Aviva, the giant insurance company, has come up with some show-stopping numbers showing the strongest impact ever by UK 50+ workers. Almost a third of UK adults employed during the first and second quarters of 2015 were 50+.
The total number of the 50-64s in work in the second quarter of 2015 reached a new high – 8.24 million.
Admittedly this leap is partly explained by the fact that the baby boomer generation are now all aged over 50, and that people are generally living longer.
The big increase has also been helped by the abolition of the Default Retirement Age (DRA) from October 2011, which meant employers could no longer make staff retire at 65 on age alone.
Since then, employment for the over-65s has also grown significantly, by a third – from 2011’s third quarter (the final quarter before the DRA ended), to the second quarter of 2015.
This leap of 33 per cent achieved by the over-65s is the fastest increase in work growth of all age groups for the period. In contrast, the total number of working adults across all ages rose only six per cent.
The second fastest growth rate (11 per cent) was among 50-64s, which suggests the number of those working over 65 will continue to rise.
Of the 1.76 million extra working adults in work in the second quarter 2015 (compared with Q3, 2011), 45 per cent were aged 55 to 64, and a further 16 per cent were aged 65+.
Aviva produced this employment research with National Office of Statistics market figures. It has also tracked personal finances among the 55+ since 2010. It suggests this period of growing employment for 55+ has meant an improvement in many older people’s finances.
Median monthly incomes have risen 26 per cent, while typical saving and investment pots have more than doubled in that time from £7,969 to £17,590.
Average personal loans have reduced 25 per cent from £677 to £509; and average overdrafts have dropped 40 per cent from £157 to £94.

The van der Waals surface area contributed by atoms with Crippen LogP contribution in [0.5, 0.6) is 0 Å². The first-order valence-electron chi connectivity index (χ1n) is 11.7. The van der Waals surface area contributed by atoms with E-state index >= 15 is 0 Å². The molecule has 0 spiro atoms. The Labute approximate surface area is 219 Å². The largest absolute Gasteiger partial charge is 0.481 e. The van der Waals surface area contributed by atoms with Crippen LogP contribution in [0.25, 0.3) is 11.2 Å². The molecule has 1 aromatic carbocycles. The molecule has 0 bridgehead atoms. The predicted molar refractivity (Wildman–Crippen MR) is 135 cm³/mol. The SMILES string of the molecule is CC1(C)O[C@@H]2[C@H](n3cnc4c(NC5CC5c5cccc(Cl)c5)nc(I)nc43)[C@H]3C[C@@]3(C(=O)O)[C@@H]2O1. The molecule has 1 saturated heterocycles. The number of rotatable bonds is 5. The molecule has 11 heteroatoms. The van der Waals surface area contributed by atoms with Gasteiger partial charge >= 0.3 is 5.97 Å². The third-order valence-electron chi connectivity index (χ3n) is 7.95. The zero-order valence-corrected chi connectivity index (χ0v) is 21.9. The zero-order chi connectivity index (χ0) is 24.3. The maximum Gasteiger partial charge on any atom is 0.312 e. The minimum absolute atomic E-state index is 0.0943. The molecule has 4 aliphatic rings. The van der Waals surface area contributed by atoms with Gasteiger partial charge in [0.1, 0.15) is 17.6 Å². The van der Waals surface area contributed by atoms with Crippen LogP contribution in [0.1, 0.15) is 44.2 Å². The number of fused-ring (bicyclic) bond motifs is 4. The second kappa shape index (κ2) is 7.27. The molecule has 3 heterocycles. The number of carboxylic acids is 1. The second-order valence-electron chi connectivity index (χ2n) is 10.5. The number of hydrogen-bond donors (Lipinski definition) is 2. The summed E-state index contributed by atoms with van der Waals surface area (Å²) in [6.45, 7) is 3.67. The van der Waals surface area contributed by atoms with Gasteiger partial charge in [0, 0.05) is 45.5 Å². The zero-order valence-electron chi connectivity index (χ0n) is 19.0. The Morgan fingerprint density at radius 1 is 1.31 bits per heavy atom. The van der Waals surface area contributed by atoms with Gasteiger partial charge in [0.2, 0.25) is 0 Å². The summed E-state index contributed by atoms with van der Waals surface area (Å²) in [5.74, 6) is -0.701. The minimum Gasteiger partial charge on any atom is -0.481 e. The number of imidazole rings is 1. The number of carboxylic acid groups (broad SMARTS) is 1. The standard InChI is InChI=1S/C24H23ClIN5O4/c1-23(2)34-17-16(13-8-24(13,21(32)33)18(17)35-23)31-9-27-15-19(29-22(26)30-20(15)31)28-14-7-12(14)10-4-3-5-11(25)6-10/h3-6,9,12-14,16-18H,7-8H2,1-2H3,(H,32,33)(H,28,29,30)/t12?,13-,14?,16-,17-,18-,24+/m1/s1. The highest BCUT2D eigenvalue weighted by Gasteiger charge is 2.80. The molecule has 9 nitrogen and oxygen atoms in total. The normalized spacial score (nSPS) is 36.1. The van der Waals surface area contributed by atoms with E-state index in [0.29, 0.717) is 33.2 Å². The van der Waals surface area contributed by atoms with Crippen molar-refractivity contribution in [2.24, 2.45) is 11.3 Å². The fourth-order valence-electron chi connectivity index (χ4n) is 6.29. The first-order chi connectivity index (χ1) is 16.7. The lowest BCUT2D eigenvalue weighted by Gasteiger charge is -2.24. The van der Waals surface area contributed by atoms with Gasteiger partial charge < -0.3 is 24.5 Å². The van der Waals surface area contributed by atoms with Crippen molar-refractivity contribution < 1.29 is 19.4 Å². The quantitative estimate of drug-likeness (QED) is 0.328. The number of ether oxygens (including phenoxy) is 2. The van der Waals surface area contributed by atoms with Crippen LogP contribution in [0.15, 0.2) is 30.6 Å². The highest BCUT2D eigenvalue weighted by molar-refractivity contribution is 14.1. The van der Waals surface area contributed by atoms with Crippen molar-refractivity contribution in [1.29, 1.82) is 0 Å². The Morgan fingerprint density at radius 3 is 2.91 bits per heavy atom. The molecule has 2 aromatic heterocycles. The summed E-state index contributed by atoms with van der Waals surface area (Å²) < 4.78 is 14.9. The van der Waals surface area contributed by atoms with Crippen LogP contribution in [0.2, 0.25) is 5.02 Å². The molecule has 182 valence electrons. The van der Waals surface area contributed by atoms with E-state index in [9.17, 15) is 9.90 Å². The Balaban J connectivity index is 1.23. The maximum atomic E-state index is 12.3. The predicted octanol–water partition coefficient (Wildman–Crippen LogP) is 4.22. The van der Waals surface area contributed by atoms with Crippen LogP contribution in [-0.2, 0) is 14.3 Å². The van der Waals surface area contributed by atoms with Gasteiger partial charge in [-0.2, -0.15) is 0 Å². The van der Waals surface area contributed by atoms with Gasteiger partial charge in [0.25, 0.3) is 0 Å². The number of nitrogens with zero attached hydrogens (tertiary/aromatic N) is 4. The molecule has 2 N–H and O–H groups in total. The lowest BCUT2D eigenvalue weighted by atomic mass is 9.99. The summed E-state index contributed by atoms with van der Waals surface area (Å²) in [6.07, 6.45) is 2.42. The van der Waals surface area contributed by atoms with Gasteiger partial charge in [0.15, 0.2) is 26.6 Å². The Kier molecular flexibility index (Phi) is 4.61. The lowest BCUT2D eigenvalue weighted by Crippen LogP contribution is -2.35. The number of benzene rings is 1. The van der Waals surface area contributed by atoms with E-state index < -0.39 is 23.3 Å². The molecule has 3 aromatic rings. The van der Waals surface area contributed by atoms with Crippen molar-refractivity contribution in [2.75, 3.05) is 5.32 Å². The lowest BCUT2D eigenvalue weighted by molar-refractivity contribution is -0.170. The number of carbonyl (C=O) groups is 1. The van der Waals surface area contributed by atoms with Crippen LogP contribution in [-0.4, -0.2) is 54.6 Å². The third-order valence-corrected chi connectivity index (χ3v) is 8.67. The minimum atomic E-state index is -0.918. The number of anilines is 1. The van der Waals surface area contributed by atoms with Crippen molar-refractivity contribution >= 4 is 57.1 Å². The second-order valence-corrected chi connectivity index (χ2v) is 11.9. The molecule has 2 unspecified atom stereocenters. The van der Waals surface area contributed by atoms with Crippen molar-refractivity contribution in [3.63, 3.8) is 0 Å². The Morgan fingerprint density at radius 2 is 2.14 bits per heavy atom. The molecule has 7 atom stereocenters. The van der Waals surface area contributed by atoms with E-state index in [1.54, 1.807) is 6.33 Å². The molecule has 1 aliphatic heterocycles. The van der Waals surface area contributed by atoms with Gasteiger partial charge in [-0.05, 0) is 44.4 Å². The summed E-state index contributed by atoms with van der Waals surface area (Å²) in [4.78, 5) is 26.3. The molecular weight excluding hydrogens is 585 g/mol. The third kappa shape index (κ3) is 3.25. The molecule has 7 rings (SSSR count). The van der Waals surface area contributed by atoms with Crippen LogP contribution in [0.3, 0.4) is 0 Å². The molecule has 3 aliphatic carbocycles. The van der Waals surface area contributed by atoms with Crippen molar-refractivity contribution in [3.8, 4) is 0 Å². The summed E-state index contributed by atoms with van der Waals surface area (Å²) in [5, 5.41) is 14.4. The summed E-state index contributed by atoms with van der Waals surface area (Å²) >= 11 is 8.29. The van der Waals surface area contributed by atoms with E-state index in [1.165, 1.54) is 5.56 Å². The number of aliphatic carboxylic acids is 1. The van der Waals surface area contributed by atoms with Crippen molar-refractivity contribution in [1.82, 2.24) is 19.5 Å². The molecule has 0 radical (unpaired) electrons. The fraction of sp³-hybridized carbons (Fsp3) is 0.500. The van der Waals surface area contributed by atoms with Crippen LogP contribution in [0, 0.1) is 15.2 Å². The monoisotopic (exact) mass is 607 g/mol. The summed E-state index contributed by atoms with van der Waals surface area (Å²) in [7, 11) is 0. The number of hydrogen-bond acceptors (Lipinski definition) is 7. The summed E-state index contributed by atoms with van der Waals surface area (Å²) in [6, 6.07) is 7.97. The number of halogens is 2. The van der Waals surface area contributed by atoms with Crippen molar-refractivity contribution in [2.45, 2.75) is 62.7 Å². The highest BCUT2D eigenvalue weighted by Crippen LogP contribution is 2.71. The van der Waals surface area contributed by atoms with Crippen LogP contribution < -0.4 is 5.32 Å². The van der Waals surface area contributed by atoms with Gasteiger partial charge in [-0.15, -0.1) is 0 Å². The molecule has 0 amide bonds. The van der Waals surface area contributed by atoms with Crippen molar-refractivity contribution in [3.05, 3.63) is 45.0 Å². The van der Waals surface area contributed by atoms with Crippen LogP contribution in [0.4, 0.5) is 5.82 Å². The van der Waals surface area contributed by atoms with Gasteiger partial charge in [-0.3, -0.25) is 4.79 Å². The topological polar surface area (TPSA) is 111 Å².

Aviva’s data indicates that work has become more important to older people’s sense of financial security, particularly among the 55-64 age group who are approaching the former DRA.
Five per cent saw retirement as a threat to their living standards in Q3 2011, but this had more than doubled to 11 per cent by Q2 2015.
From the stats to the soul ….
Aviva found that the appeal of paid or voluntary work in retirement grows, as people near the end of their working lives. While 13 per cent of 55+ not near to retiring want work or volunteer in retirement, this jumps to 19 per cent among those near retiring.
While budgeting money is the most difficult aspect of retirement among those who have retired, say 23 per cent, 22 per cent say establishing a new routine without the structure of work is the hardest thing.
One in ten say actually stopping work is the hardest part of retiring, while seven per cent have the most difficulty finding a meaningful, worthwhile replacement for work.
Finally, Clive Bolton, managing director of Retirement Solutions at Aviva UK Life, commented:
“With more over 50s in the workforce and with people living longer, it’s important that employers really consider how to get the most out of their more experienced employees.
“There is no mistaking the fact that the over-50s have been a major contributor in the growth of UK employment since the recession.
“Four years on from the end of the DRA, many people’s careers have been extended into what past generations would once have considered uncharted territory.”
Aviva’s research suggests that many thousands of 50+ in work want to stay in it for a goodly time, and if these strong statistics are anything to go by, the future looks bright for their sorts of jobs being available.
Don’t wind down from the late 50s, wind up!